Taste-trait analysis

The electronic taste-sensing device INSENT SA402B, which is composed of several kinds of lipid/polymer membranes for transforming information on taste substances into electric signals (Toko, 1996; 1998), was utilized to evaluate the taste of the raw pork slices (n = 3). This system showed that the C00 and CPA-C00 outputs of outdoor-housed pork (3.78±0.07 and −0.20±0.023) were significantly lower than those of indoor-housed pork (5.03 ±0.16 and −0.13±0.009, Figure 4). These outputs corresponded to direct bitterness taste and bitterness taste from aftertaste, respectively. The CA00, CT00, AAE, and CPA-AE1 outputs, corresponding to sourness, saltiness, umami, and aftertaste from astringency, respectively, showed no significant differences between the two groups. The AE1 and CPA-AAE outputs, corresponding to astringency and richness from umami, respectively, also showed no significant differences, although these outputs might be unreliable because the coefficient variances were >20%.

Figure 4

Taste-trait analysis of sample solutions prepared from the musculus semimembranosus of the indoor- and outdoor-housed pigs using an electronic sensing system (INSENT SA402B). Each output was designed to respond to the respective individual taste shown in parentheses. Each sensor output is shown in arbitrary units. Dots and bars indicate mean and SEM, respectively. Asterisks indicate statistical significance (p<0.05).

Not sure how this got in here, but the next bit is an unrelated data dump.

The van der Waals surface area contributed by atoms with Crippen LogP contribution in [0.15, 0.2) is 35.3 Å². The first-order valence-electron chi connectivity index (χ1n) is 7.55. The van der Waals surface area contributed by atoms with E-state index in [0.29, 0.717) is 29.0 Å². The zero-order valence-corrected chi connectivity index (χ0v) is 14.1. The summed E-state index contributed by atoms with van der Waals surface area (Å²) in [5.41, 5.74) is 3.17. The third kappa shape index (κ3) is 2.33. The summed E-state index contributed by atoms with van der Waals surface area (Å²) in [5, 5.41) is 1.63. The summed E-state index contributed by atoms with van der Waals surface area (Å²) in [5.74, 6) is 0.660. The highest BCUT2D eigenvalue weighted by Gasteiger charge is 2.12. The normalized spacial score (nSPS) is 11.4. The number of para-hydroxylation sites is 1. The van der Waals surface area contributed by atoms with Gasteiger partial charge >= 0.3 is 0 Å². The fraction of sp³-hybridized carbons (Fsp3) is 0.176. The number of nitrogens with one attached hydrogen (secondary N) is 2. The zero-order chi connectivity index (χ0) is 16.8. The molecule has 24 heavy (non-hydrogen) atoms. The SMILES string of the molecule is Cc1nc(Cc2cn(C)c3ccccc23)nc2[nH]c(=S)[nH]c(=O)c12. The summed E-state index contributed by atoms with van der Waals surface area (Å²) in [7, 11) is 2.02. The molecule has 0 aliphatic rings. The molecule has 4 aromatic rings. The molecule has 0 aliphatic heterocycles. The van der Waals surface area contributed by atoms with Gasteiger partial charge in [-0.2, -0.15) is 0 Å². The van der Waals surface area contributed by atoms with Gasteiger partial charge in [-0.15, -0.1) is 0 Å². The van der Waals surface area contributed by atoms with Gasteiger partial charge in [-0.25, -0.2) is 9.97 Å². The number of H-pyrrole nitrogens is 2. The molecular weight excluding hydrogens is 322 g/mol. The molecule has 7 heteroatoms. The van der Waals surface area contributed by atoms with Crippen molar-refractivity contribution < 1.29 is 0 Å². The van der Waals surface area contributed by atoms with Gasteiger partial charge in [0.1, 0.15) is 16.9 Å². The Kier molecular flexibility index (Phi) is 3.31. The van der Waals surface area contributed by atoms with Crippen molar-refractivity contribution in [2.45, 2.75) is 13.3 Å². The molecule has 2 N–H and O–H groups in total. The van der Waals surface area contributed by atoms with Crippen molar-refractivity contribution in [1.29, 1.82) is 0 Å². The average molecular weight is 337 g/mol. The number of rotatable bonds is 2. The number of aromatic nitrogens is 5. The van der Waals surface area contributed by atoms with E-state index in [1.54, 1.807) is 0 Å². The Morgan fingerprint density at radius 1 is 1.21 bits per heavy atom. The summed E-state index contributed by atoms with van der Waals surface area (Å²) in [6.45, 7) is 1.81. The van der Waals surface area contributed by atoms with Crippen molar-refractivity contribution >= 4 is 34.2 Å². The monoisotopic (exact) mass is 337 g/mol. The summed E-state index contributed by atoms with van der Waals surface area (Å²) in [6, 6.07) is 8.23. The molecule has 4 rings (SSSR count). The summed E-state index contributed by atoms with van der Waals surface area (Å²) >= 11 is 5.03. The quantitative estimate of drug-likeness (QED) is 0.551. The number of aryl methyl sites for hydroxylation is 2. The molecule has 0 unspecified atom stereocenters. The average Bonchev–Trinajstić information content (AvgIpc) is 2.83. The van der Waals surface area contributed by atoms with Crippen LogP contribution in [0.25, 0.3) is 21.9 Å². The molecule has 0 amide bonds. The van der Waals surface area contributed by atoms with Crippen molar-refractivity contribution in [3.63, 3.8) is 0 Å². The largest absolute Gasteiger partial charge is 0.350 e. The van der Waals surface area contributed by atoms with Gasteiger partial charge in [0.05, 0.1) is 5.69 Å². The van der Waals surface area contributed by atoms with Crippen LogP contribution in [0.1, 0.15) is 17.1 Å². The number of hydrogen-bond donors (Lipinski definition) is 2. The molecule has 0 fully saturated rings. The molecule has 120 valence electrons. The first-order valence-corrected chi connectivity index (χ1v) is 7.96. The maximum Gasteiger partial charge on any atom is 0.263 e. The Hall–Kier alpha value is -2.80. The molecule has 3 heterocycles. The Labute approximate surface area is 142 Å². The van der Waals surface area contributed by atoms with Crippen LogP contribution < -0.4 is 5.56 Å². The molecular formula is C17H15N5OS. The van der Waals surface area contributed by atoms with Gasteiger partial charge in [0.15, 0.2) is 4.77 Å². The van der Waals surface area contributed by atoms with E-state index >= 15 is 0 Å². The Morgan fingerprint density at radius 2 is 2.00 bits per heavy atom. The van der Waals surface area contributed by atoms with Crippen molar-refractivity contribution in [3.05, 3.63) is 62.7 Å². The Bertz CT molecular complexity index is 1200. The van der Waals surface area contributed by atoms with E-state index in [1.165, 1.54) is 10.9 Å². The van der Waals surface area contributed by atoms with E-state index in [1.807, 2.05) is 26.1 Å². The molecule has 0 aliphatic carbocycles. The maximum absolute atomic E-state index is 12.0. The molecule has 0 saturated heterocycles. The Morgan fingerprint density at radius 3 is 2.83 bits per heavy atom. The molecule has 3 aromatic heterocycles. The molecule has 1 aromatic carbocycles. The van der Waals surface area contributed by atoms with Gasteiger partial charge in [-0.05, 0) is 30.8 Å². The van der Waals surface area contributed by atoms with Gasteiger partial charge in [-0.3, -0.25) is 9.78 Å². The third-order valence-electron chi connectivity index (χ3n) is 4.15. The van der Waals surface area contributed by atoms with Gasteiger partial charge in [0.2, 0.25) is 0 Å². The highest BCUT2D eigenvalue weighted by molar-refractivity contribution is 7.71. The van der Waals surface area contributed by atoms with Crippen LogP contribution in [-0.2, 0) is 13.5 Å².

DISCUSSION

Previous studies on the effects of housing system on pig performance and meat quality have shown several differences in their phenotypes. Beattie et al. (2000) and Chaloupková et al. (2007) found that pigs reared in enriched environments had higher growth rates, heavier postmortem carcasses, and differences in meat pH. In contrast, some studies have shown that free-range or enriched housing had no significant effects on carcass weight, meat percentage, or higher back fat thickness (Van der Wal et al., 1999; Klont et al., 2001). Although precise clarification of the reasons for the differences in results of those studies is required, one reported possibility is that climatic conditions could affect pig performance in an outdoor production system (Enfält et al., 1997; Sather et al., 1997). In the present study, body weight and daily gain of the pigs were not significantly different between the two groups. Nevertheless, the outdoor-housed piglets were slightly heavier than the indoor-housed piglets. This at least indicates that our outdoor housing conditions, which are characterized by high humidity and temperature but the presence of outdoor breeze, were accepted by or even beneficial for the piglets.